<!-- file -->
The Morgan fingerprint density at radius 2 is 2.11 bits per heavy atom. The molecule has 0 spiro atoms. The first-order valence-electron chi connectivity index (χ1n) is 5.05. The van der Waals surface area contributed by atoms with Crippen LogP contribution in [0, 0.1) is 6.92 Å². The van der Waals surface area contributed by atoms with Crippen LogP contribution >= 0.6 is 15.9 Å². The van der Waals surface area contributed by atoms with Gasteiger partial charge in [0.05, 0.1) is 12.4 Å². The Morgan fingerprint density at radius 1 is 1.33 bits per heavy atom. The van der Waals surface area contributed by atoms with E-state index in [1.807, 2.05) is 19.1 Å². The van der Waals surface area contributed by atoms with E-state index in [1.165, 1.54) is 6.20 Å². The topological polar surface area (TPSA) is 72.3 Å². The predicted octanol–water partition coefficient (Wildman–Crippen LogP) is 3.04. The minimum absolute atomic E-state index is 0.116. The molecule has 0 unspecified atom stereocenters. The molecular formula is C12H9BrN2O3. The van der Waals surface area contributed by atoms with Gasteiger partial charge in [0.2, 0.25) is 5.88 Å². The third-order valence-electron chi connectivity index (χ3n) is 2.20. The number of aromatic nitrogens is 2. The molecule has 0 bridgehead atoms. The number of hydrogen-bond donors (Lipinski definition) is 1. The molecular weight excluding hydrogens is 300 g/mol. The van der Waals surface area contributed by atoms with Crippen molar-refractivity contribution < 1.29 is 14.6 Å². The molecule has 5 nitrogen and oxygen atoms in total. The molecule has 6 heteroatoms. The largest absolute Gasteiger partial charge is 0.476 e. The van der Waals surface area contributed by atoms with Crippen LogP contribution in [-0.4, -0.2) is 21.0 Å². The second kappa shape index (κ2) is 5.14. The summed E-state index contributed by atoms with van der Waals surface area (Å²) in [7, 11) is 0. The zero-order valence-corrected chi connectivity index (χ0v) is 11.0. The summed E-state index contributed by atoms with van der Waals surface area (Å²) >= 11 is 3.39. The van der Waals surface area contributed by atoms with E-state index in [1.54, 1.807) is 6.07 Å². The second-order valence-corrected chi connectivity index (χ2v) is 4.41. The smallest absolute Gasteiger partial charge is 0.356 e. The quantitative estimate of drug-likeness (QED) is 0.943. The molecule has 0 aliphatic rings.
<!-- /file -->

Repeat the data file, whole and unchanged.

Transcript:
The Morgan fingerprint density at radius 2 is 2.11 bits per heavy atom. The molecule has 0 spiro atoms. The first-order valence-electron chi connectivity index (χ1n) is 5.05. The van der Waals surface area contributed by atoms with Crippen LogP contribution in [0, 0.1) is 6.92 Å². The van der Waals surface area contributed by atoms with Crippen LogP contribution >= 0.6 is 15.9 Å². The van der Waals surface area contributed by atoms with Gasteiger partial charge in [0.05, 0.1) is 12.4 Å². The Morgan fingerprint density at radius 1 is 1.33 bits per heavy atom. The van der Waals surface area contributed by atoms with E-state index in [1.807, 2.05) is 19.1 Å². The van der Waals surface area contributed by atoms with E-state index in [1.165, 1.54) is 6.20 Å². The topological polar surface area (TPSA) is 72.3 Å². The predicted octanol–water partition coefficient (Wildman–Crippen LogP) is 3.04. The minimum absolute atomic E-state index is 0.116. The molecule has 0 unspecified atom stereocenters. The molecular formula is C12H9BrN2O3. The van der Waals surface area contributed by atoms with Gasteiger partial charge in [0.2, 0.25) is 5.88 Å². The third-order valence-electron chi connectivity index (χ3n) is 2.20. The number of aromatic nitrogens is 2. The molecule has 0 bridgehead atoms. The number of hydrogen-bond donors (Lipinski definition) is 1. The molecular weight excluding hydrogens is 300 g/mol. The van der Waals surface area contributed by atoms with Crippen molar-refractivity contribution < 1.29 is 14.6 Å². The molecule has 5 nitrogen and oxygen atoms in total. The molecule has 6 heteroatoms. The largest absolute Gasteiger partial charge is 0.476 e. The van der Waals surface area contributed by atoms with Crippen LogP contribution in [-0.4, -0.2) is 21.0 Å². The second kappa shape index (κ2) is 5.14. The summed E-state index contributed by atoms with van der Waals surface area (Å²) in [7, 11) is 0. The zero-order valence-corrected chi connectivity index (χ0v) is 11.0. The summed E-state index contributed by atoms with van der Waals surface area (Å²) >= 11 is 3.39. The van der Waals surface area contributed by atoms with E-state index in [1.54, 1.807) is 6.07 Å². The second-order valence-corrected chi connectivity index (χ2v) is 4.41. The smallest absolute Gasteiger partial charge is 0.356 e. The quantitative estimate of drug-likeness (QED) is 0.943. The molecule has 0 aliphatic rings.